I would log on to the solaris system and copy a file from the filesystem you are exporting to /dev/null to see how fast you can stream it. Note that you'll need to make some effort to not do this read test of a file that is already in the filesystem cache. With other filesystems, you can umount/mount to invalidate the cache, but that alone can be insufficient for ZFS.

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or use a file of a size greater than total system RAM. –  Tim Kennedy Jan 11 '13 at 16:07

You have to be aware of the capabilities of each piece of your stack. What kind of disks make up the filesystem for the NFS share? SAS? SATA? SSD? What type and size, and rpm speed of each? rotational latency? Is it a 4k drive? ZFS is optimized for 512-byte drives, and there are known issues with performance using new "advanced format" disks.

What size is your I/O workload? That also affects how fast your storage will appear.

From a purely storage perspective, these questions will affect how fast data can be written to and read from the backend disks. For example, let's say your NFS share was coming from a filesystem on a 7200 RPM 1TB SATA disk, and that your workload size is 64KB and is mostly random.

Random Workload, 64 KB IO size
Average Read Seek Time:        8.4 ms
Average Write Seek Time:       8.9 ms
Rotational latency:           .120 ms
Average Latency:             4.166 ms
Average Read Service Time:  12.566 ms
Average Write Service Time: 13.066 ms
Best Case Read IOPs:           79.000
Best Case Write IOPs:          76.000
Best Case Read Throughput:  4.937 MB/s
Best Case Write Throughput: 4.750 MB/s
Real World Read IOPs:         55.300
Real World Write IOPs:        53.200
Real World Read Throughput:  3.325 MB/s
Real World Write Throughput: 3.325 MB/s

That will give you an idea of the real world performance you can expect to get from a single disk at a certain workload size.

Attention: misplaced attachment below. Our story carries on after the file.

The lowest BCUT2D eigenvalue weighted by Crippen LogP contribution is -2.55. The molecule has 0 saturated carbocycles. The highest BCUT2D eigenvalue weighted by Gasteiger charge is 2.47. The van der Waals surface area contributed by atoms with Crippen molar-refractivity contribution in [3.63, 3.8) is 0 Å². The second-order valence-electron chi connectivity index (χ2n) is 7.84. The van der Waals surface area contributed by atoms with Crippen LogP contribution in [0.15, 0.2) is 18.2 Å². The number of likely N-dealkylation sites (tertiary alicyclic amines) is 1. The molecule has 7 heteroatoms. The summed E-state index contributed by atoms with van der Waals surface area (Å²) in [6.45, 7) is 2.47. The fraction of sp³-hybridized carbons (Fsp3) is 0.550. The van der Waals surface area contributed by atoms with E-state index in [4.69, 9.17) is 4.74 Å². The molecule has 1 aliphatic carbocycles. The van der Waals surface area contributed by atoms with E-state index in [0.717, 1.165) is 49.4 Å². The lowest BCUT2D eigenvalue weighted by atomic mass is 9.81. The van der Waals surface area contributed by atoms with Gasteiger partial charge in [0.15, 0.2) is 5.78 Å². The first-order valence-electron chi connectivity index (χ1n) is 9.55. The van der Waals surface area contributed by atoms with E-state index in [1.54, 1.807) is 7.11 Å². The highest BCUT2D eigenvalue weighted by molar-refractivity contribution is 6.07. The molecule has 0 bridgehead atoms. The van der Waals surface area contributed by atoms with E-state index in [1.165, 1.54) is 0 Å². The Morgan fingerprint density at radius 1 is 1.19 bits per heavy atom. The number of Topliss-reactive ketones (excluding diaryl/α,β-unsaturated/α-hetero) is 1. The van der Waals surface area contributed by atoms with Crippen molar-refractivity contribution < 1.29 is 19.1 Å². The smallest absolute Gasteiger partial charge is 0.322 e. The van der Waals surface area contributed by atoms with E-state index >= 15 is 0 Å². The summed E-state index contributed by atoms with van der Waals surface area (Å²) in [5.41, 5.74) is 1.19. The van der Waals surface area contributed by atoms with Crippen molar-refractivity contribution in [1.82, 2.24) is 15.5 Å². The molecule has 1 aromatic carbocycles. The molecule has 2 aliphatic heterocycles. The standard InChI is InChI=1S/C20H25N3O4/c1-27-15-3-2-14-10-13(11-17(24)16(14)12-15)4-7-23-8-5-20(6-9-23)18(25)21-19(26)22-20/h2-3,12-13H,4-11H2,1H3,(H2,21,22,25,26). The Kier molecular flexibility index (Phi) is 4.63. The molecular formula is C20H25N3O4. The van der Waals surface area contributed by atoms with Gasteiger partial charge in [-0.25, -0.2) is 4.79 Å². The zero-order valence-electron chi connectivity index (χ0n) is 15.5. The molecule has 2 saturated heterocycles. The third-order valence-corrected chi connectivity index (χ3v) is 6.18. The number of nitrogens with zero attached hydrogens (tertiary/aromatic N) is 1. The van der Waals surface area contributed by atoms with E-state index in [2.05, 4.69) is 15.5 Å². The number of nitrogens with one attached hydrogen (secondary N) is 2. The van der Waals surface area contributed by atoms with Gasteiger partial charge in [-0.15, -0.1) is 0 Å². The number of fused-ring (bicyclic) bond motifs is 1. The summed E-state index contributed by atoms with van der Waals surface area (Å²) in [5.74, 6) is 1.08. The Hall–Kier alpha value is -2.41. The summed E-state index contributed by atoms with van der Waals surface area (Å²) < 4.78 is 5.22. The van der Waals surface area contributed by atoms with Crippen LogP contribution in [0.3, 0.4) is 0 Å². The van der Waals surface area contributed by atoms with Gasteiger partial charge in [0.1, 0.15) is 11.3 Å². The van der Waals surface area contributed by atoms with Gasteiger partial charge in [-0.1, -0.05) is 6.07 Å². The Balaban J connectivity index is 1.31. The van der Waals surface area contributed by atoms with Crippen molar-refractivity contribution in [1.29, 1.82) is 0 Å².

You can boost that performance by having a write-cache, or mounting your NFS filesystem asynchronously, so that write confirmations are not required before the next I/O begins (not that I recommend that, as it puts your data at risk).

Once you understand the performance of your backend storage, then you can start to look at additional overhead created by NFS (is it v3? v4? tcp? udp?), or SSH (which encryption algorithm are you using? you can use a lighter algorithm like arcfour to improve performance), or the network itself. Do you have a cheap-o 1GbE NIC? or a higher-end server quality NIC? are you sharing that nic between multiple services? is anything else generating traffic on your network? How about network congestion, collisions, or high retransmission rates?

All of these add up together to reduce even further the apparent performance of your backend storage, which really means that they all add up to make things appear very slow on the client side.

Now, the numbers above are a kind of worst case scenario, right? 100% random synchronous workload. If you have a sequential workload, or you can raise your IO workload size, you can dramatically raise performance. For example, if you can bump your IO size to 128k, you'll double your performance, and depending on your NFS client, you may be able to set rsize, and wsize, to various settings to test performance. There is after all a point of diminishing returns.

And if you have multiple disks, in mirror, or RAID, you'll have to adjust your numbers for that.

Real World Disk Performance is almost never what's printed on the side of the box that the disk came in.